One of the first things I saw when moving through the stands was a chest of drawers, about four feet high and the same wide, with three large drawers. It was panted with high gloss black paint, two cannon were painted across the front. On the top was the name of a captain in the Royal Navy, and the name of a ship. The date 1861 was written across the front. It was a beautiful piece, but the dealer want almost $1,000 for it, which was way out of my budget.
You my find small antiques, however, that speak to your ancestors. Kitchen furnishings, farming implements, occupational tools, and more, can show you how your ancestor lived.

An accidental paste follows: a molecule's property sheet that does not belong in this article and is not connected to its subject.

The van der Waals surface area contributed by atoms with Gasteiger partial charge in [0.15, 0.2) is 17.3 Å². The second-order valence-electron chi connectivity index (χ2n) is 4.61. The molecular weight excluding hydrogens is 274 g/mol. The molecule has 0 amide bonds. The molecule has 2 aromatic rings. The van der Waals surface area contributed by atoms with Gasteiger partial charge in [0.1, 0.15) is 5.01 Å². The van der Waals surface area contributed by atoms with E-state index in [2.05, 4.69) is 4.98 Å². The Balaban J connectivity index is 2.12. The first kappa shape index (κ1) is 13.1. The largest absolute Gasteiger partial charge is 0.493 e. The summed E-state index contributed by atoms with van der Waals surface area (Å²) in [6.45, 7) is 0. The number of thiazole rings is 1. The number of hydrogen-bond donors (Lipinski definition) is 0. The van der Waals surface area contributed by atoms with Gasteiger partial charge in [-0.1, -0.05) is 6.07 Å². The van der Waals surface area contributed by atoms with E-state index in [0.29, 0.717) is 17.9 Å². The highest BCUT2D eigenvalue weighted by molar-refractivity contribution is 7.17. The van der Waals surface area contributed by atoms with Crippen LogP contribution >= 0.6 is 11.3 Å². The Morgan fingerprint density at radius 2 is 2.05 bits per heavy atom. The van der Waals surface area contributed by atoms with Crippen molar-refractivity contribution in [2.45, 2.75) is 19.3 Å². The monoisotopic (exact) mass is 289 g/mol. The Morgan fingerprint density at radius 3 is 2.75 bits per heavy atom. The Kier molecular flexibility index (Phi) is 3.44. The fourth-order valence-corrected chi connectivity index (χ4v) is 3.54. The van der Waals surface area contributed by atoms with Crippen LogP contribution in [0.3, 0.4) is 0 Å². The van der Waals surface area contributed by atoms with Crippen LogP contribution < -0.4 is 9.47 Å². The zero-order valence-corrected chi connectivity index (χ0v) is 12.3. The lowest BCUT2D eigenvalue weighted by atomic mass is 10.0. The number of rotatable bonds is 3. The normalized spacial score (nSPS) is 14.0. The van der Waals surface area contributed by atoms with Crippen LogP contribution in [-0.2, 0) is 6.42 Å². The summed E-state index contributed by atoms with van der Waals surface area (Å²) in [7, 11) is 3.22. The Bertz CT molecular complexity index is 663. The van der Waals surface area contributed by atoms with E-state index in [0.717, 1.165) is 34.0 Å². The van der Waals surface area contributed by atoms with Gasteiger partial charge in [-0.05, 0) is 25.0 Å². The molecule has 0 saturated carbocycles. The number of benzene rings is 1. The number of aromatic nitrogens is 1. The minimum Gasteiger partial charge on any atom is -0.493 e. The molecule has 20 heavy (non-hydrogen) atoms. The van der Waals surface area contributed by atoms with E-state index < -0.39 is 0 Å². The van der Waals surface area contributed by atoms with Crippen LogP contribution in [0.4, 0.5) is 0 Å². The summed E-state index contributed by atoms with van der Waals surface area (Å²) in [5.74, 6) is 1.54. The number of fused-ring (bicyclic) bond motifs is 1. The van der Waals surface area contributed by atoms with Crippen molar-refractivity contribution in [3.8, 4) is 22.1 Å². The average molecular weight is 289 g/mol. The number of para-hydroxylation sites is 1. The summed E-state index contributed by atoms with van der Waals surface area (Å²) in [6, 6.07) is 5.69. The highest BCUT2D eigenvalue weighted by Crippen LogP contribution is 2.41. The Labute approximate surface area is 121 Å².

Two stalls away, however, I found a beautiful, large family Bible. While it is common to find such large Bibles with family information recorded, this was practiced more by Protestants than it was by Catholics. What made this Bible special is that it was an 1844 Catholic Bible, with a two-generation family record in the section between the Old and New Testaments. I purchased it for $40, and have already traced several living descendants whom I will soon contact so as to repatriate the Bible to family members.
The best part of the show for me, however, were the dealers who had ephemera. These are loose papers and other items that were intended to be discarded once they fulfilled their original use. Among these items one might find:
- letters and notes
- greeting cards
- appointments books